- Headlamp or flashlight. A headlamp will allow you to see (hands-free) while you cook, set up camp, and negotiate your campsite in the dark. A robust tactical flashlight, on the other hand, will be very useful in case you need a bright beam to explore the area or signal for help.
- First aid kit. Even a simple kit is better than nothing. You can buy pre-made kits or cobble together something at home, but try to include the following: antiseptic wipes, antibacterial ointment, an assortment of band-aids and bandages, gauze, medical tape, blister treatment, pain relievers, antihistamines, tweezers, safety pins, and a multi-tool.
- Toiletries. This includes some personal hygiene supplies like soap, deodorant, TP, and wipes. Some hardcore backpackers will chop the handle off their toothbrush to save on weight, but we’ll leave that one up to you.
- Food and water. We’ll discuss this further as we go along.
This isn’t an exhaustive list; instead, it’s the bare bones. Optional additional items include a personal locator beacon or satellite phone to use in emergencies, a weather radio, trekking poles, and purifiers/sanitizers.
Learning to live without is one of the best things about backpacking. And in the meantime, you’ll learn to get creative with what you do have.
For example, instead of a pillow, you can stuff your extra clothes into a jacket, zip up the front and tie the sleeves together. Instead of a lantern, strap your headlamp to a water bottle, light shining inwards, to create a glowing orb to play cards by. These types of hacks are endless and have the added benefit of impressing your fellow hikers.
Packing food can be the hardest part of preparing for a trip. On the one hand, you don’t want to starve; on another, you don’t want to lug around such a heavy backpack.
What’s a newbie to do?
One easy way to eliminate weight is to stock up on freeze-dried meals. Often, they’re bulked out, packing plenty of calories, and are extremely easy to prepare. They do require water, though, so if you’re not close to a water source, you’ll need to carry extra to account for the meal prep.
Sample backpacking meal plans are easy to come by, and usually, involve carbs aplenty. Hiking requires a huge amount of energy, and a constant supply of carbs will help fuel you while you tick off the miles.
It’s also a good idea to pack plenty of snacks. Granola bars, nuts, and peanut butter sandwiches are hiking staples because they’re easy to stash in a pocket or on top of your pack for some on-the-trail snacking.
Lastly, remember to always bring at least one extra meal in case of emergencies.
After you’ve selected your meals, be sure to check on water availability on your route. If there’s a water source such as a lake or river, you’ll have a few options for purifying water:
- Boiling. This is one of the easiest options, so long as you have a stove with plenty of fuel for cooking. Boiling for 3 minutes will kill all parasites and make it safe to drink (allow for a full three minutes if over 6,500 feet).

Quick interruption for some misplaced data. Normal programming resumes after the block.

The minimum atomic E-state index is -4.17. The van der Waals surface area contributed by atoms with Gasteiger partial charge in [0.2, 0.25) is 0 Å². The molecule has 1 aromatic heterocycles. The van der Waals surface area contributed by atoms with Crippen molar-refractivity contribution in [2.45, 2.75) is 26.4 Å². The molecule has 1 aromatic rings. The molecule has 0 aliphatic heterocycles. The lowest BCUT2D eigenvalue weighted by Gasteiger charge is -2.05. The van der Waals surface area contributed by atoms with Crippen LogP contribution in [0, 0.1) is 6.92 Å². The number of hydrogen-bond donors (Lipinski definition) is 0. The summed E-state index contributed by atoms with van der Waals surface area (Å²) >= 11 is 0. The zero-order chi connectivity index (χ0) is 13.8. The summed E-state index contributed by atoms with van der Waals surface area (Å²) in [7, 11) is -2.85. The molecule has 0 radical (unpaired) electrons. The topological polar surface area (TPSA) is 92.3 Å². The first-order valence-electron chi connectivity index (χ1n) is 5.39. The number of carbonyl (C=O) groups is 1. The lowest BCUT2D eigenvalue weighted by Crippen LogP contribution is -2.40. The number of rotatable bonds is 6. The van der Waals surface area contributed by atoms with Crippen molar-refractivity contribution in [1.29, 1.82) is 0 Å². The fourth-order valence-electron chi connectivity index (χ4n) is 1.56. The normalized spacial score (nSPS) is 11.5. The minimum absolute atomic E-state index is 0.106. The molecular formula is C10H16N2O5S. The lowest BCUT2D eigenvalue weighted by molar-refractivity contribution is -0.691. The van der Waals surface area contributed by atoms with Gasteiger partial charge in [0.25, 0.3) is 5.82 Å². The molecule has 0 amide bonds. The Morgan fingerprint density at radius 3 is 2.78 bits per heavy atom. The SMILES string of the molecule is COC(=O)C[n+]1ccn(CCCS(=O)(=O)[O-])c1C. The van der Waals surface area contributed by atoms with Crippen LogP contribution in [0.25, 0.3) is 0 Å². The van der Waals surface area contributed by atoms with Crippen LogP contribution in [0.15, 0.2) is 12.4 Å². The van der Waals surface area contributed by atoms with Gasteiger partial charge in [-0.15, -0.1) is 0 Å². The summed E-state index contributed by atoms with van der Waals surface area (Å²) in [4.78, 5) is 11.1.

- Water filter. These are popular because they’re lightweight, but require either squeezing or pumping to work, which can be time-consuming or annoying.
- Steri-pen. This method utilizes UV light to purify, and works quickly: typically one minute or less to treat water.
- Chlorine pills. Chlorine tablets and pills are a very lightweight option but will require some wait-time, usually 30 minutes before it’s ready to drink.
Logistics & Weather
Now that you have your bag perfectly packed with gear and supplies, recheck the weather. This is especially important in the mountains, where the weather can change quickly and without warning.
While you’re at it, tell someone about your trip before you go. Make sure it’s a reliable friend or family member who can raise the alarm if you don’t return home when planned. Tell them a specific time to expect your return, and be sure to tell them to report it if you haven’t returned on time.
If this isn’t possible, you can also leave a note on your car that says where you’re going and when you plan to return. That crucial information could help rescuers know where to look in the unlikely case you run into trouble on the trail.
Leave No Trace
Ingrain the Leave No Trace philosophy.
It boils down to seven principles:
- Plan Ahead and Prepare.
- Travel and Camp on Durable Surfaces
- Dispose of Waste Properly
- Leave What You Find
- Minimize Campfire Impacts
- Respect Wildlife
- Be Considerate of Other Visitors
A basic rule of thumb is, leave the area better than you found it. Pick up any trash you see on the trail and educate others where possible. Set a great example, both for your fellow backpackers and those you pass on the trail.
Preparing for a backpacking trip may take a bit of time and effort, but it sure is worth it. Unlike car-camping, an overnighter out in the backcountry allows you to be in the zone and bask in the unique wonders of nature— and that’s pretty hard to beat.
Are you excited for your first backpacking trip? Which trail will you take on first? Let us know by leaving a comment below!